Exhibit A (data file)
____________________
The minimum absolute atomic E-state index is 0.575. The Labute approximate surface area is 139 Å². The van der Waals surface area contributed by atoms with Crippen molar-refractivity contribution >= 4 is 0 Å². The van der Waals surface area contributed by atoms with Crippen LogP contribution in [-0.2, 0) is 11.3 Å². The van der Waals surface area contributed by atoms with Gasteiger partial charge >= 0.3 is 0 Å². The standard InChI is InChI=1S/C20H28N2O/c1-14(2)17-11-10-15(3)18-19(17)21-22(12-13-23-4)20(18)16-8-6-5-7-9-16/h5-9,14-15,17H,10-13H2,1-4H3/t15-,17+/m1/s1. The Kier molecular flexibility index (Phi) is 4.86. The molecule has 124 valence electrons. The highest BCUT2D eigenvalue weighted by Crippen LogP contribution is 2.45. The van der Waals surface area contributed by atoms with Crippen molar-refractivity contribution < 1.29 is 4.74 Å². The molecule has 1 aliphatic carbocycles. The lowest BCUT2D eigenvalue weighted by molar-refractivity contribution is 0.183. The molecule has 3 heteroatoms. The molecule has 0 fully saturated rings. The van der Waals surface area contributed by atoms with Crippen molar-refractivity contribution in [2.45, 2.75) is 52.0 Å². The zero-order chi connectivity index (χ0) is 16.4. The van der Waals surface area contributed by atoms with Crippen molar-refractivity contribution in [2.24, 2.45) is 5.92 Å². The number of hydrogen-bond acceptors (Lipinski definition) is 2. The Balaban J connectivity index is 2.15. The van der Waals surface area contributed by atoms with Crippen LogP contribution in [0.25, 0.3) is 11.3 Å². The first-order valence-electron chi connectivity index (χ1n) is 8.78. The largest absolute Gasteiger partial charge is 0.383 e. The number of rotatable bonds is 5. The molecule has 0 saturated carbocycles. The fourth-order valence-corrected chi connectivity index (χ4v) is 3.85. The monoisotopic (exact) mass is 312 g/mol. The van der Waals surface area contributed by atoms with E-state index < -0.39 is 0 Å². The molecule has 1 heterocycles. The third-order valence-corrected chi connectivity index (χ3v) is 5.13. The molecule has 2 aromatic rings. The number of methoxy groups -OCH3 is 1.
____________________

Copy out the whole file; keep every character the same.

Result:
The minimum absolute atomic E-state index is 0.575. The Labute approximate surface area is 139 Å². The van der Waals surface area contributed by atoms with Crippen molar-refractivity contribution >= 4 is 0 Å². The van der Waals surface area contributed by atoms with Crippen LogP contribution in [-0.2, 0) is 11.3 Å². The van der Waals surface area contributed by atoms with Gasteiger partial charge >= 0.3 is 0 Å². The standard InChI is InChI=1S/C20H28N2O/c1-14(2)17-11-10-15(3)18-19(17)21-22(12-13-23-4)20(18)16-8-6-5-7-9-16/h5-9,14-15,17H,10-13H2,1-4H3/t15-,17+/m1/s1. The Kier molecular flexibility index (Phi) is 4.86. The molecule has 124 valence electrons. The highest BCUT2D eigenvalue weighted by Crippen LogP contribution is 2.45. The van der Waals surface area contributed by atoms with Crippen molar-refractivity contribution < 1.29 is 4.74 Å². The molecule has 1 aliphatic carbocycles. The lowest BCUT2D eigenvalue weighted by molar-refractivity contribution is 0.183. The molecule has 3 heteroatoms. The molecule has 0 fully saturated rings. The van der Waals surface area contributed by atoms with Crippen molar-refractivity contribution in [2.45, 2.75) is 52.0 Å². The zero-order chi connectivity index (χ0) is 16.4. The van der Waals surface area contributed by atoms with Crippen molar-refractivity contribution in [2.24, 2.45) is 5.92 Å². The number of hydrogen-bond acceptors (Lipinski definition) is 2. The Balaban J connectivity index is 2.15. The van der Waals surface area contributed by atoms with Crippen LogP contribution in [0.25, 0.3) is 11.3 Å². The first-order valence-electron chi connectivity index (χ1n) is 8.78. The largest absolute Gasteiger partial charge is 0.383 e. The number of rotatable bonds is 5. The molecule has 0 saturated carbocycles. The fourth-order valence-corrected chi connectivity index (χ4v) is 3.85. The monoisotopic (exact) mass is 312 g/mol. The van der Waals surface area contributed by atoms with E-state index < -0.39 is 0 Å². The molecule has 1 heterocycles. The third-order valence-corrected chi connectivity index (χ3v) is 5.13. The molecule has 2 aromatic rings. The number of methoxy groups -OCH3 is 1.